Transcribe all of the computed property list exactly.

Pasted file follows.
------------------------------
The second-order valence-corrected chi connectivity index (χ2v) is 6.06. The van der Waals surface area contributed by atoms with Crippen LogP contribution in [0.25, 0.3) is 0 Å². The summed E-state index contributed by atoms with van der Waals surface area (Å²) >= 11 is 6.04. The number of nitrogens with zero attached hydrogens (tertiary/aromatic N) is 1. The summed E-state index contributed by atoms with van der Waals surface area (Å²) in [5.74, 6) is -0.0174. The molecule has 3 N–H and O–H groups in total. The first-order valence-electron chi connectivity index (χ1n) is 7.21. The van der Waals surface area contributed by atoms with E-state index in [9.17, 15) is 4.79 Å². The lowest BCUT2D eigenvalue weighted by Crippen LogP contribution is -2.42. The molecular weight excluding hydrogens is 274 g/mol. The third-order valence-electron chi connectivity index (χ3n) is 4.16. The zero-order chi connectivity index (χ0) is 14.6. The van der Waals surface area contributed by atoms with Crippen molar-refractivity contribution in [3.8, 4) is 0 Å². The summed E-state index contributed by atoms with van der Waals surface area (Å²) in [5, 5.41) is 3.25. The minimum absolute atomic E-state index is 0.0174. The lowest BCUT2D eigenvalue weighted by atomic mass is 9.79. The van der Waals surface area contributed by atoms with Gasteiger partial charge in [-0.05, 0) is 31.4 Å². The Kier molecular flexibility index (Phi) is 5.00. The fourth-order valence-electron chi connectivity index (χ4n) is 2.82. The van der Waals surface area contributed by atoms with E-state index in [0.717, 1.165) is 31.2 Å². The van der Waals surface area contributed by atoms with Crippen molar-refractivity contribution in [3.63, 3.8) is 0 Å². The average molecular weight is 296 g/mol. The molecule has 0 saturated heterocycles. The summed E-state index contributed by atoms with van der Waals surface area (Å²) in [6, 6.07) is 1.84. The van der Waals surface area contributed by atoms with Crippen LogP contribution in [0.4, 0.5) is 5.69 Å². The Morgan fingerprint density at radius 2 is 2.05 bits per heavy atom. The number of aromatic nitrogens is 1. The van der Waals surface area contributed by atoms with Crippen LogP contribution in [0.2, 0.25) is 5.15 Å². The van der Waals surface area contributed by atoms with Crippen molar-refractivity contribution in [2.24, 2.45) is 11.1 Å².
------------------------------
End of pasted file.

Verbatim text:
The second-order valence-corrected chi connectivity index (χ2v) is 6.06. The van der Waals surface area contributed by atoms with Crippen LogP contribution in [0.25, 0.3) is 0 Å². The summed E-state index contributed by atoms with van der Waals surface area (Å²) >= 11 is 6.04. The number of nitrogens with zero attached hydrogens (tertiary/aromatic N) is 1. The summed E-state index contributed by atoms with van der Waals surface area (Å²) in [5.74, 6) is -0.0174. The molecule has 3 N–H and O–H groups in total. The first-order valence-electron chi connectivity index (χ1n) is 7.21. The van der Waals surface area contributed by atoms with E-state index in [9.17, 15) is 4.79 Å². The lowest BCUT2D eigenvalue weighted by Crippen LogP contribution is -2.42. The molecular weight excluding hydrogens is 274 g/mol. The third-order valence-electron chi connectivity index (χ3n) is 4.16. The zero-order chi connectivity index (χ0) is 14.6. The van der Waals surface area contributed by atoms with Crippen molar-refractivity contribution in [3.8, 4) is 0 Å². The summed E-state index contributed by atoms with van der Waals surface area (Å²) in [5, 5.41) is 3.25. The minimum absolute atomic E-state index is 0.0174. The lowest BCUT2D eigenvalue weighted by atomic mass is 9.79. The van der Waals surface area contributed by atoms with Gasteiger partial charge in [-0.05, 0) is 31.4 Å². The Kier molecular flexibility index (Phi) is 5.00. The fourth-order valence-electron chi connectivity index (χ4n) is 2.82. The van der Waals surface area contributed by atoms with E-state index in [0.717, 1.165) is 31.2 Å². The van der Waals surface area contributed by atoms with Crippen molar-refractivity contribution in [3.63, 3.8) is 0 Å². The average molecular weight is 296 g/mol. The molecule has 0 saturated heterocycles. The summed E-state index contributed by atoms with van der Waals surface area (Å²) in [6, 6.07) is 1.84. The van der Waals surface area contributed by atoms with Crippen LogP contribution in [0.4, 0.5) is 5.69 Å². The Morgan fingerprint density at radius 2 is 2.05 bits per heavy atom. The number of aromatic nitrogens is 1. The van der Waals surface area contributed by atoms with Crippen LogP contribution in [0.2, 0.25) is 5.15 Å². The van der Waals surface area contributed by atoms with Crippen molar-refractivity contribution in [2.24, 2.45) is 11.1 Å².